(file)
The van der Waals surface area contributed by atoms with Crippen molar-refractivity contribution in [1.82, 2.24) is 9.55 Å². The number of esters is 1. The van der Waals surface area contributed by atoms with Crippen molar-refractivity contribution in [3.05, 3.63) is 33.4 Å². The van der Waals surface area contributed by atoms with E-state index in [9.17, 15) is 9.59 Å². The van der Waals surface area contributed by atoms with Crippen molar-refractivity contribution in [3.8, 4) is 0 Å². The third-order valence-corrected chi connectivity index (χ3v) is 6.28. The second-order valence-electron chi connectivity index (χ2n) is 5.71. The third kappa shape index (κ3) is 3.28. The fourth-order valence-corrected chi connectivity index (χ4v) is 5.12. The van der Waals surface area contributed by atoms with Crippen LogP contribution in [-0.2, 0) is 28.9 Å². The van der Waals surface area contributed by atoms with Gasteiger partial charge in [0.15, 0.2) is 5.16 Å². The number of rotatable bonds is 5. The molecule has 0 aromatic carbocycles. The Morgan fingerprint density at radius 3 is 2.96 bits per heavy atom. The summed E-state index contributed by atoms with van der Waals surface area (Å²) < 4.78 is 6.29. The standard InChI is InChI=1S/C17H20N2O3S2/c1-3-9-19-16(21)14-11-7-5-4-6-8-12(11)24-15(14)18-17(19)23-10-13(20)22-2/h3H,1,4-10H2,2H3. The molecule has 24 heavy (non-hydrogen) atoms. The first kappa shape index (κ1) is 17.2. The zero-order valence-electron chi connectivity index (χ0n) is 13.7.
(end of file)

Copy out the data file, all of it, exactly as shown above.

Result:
The van der Waals surface area contributed by atoms with Crippen molar-refractivity contribution in [1.82, 2.24) is 9.55 Å². The number of esters is 1. The van der Waals surface area contributed by atoms with Crippen molar-refractivity contribution in [3.05, 3.63) is 33.4 Å². The van der Waals surface area contributed by atoms with E-state index in [9.17, 15) is 9.59 Å². The van der Waals surface area contributed by atoms with Crippen molar-refractivity contribution in [3.8, 4) is 0 Å². The third-order valence-corrected chi connectivity index (χ3v) is 6.28. The second-order valence-electron chi connectivity index (χ2n) is 5.71. The third kappa shape index (κ3) is 3.28. The fourth-order valence-corrected chi connectivity index (χ4v) is 5.12. The van der Waals surface area contributed by atoms with Crippen LogP contribution in [-0.2, 0) is 28.9 Å². The van der Waals surface area contributed by atoms with Gasteiger partial charge in [0.15, 0.2) is 5.16 Å². The number of rotatable bonds is 5. The molecule has 0 aromatic carbocycles. The Morgan fingerprint density at radius 3 is 2.96 bits per heavy atom. The summed E-state index contributed by atoms with van der Waals surface area (Å²) < 4.78 is 6.29. The standard InChI is InChI=1S/C17H20N2O3S2/c1-3-9-19-16(21)14-11-7-5-4-6-8-12(11)24-15(14)18-17(19)23-10-13(20)22-2/h3H,1,4-10H2,2H3. The molecule has 24 heavy (non-hydrogen) atoms. The first kappa shape index (κ1) is 17.2. The zero-order valence-electron chi connectivity index (χ0n) is 13.7.